The invention will become more readily apparent from the following description thereof shown, by way of example only, in the accompanying drawings, wherein:

FIGS. 1 a-e are schematic illustrations of various embodiments of battery assemblies of the invention;

FIG. 2 a is a schematic illustration of a battery assembly of the invention with an enlarged drawing of a self-discharging circuit of the invention;

FIG. 2 b is a schematic illustration the battery assembly of the invention with an enlarged drawing of another embodiment of a self-discharging circuit of the invention;

FIG. 3 is a schematic illustration of the battery assembly of the invention having the self-discharging circuit disposed on a case of the battery;

FIG. 4 is a schematic illustration of an electric power supply system having battery assemblies of the invention;

FIGS. 5 a-e are schematic illustrations of battery packs having battery assemblies of the invention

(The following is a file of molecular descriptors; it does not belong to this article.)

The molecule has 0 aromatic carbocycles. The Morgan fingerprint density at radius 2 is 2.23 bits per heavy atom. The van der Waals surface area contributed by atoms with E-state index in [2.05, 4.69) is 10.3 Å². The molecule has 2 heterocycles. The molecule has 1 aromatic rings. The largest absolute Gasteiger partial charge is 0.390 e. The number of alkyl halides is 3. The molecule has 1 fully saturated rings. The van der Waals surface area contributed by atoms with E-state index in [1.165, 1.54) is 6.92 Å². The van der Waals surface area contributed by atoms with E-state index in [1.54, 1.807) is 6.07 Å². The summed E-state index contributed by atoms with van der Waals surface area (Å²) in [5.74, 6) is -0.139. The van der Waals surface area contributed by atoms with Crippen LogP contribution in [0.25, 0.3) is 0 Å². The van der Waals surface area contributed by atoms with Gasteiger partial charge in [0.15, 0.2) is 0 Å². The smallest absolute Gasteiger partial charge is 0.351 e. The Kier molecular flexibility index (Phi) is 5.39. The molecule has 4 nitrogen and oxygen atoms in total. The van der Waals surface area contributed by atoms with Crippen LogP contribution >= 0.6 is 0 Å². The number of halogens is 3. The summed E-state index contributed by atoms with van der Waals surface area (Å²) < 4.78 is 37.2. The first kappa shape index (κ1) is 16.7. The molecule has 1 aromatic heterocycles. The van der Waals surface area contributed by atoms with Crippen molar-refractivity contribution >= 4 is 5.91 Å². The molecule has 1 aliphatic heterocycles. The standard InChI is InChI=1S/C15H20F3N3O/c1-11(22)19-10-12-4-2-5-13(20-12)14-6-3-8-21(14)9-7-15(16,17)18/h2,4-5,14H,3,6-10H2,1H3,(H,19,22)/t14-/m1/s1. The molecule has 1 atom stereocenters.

FIGS. 6 a-e are schematic illustrations of battery packs having battery assemblies of the invention differing from those of FIGS. 5 a-e;

FIGS. 7 a-e are schematic illustrations of battery packs having battery assemblies of the invention differing from those of FIGS. 5 a-e and 6 a-e;

FIGS. 8 a-e are schematic illustrations of battery packs having battery assemblies of the invention differing from those of FIGS. 5 a-e, 6 a-e and 7 a-e;

FIG. 9 is a schematic illustration of a battery pack assembly having battery assemblies of the invention;

FIG. 10 is a schematic illustration of a battery system having battery assemblies of the invention, as discussed in example 3; and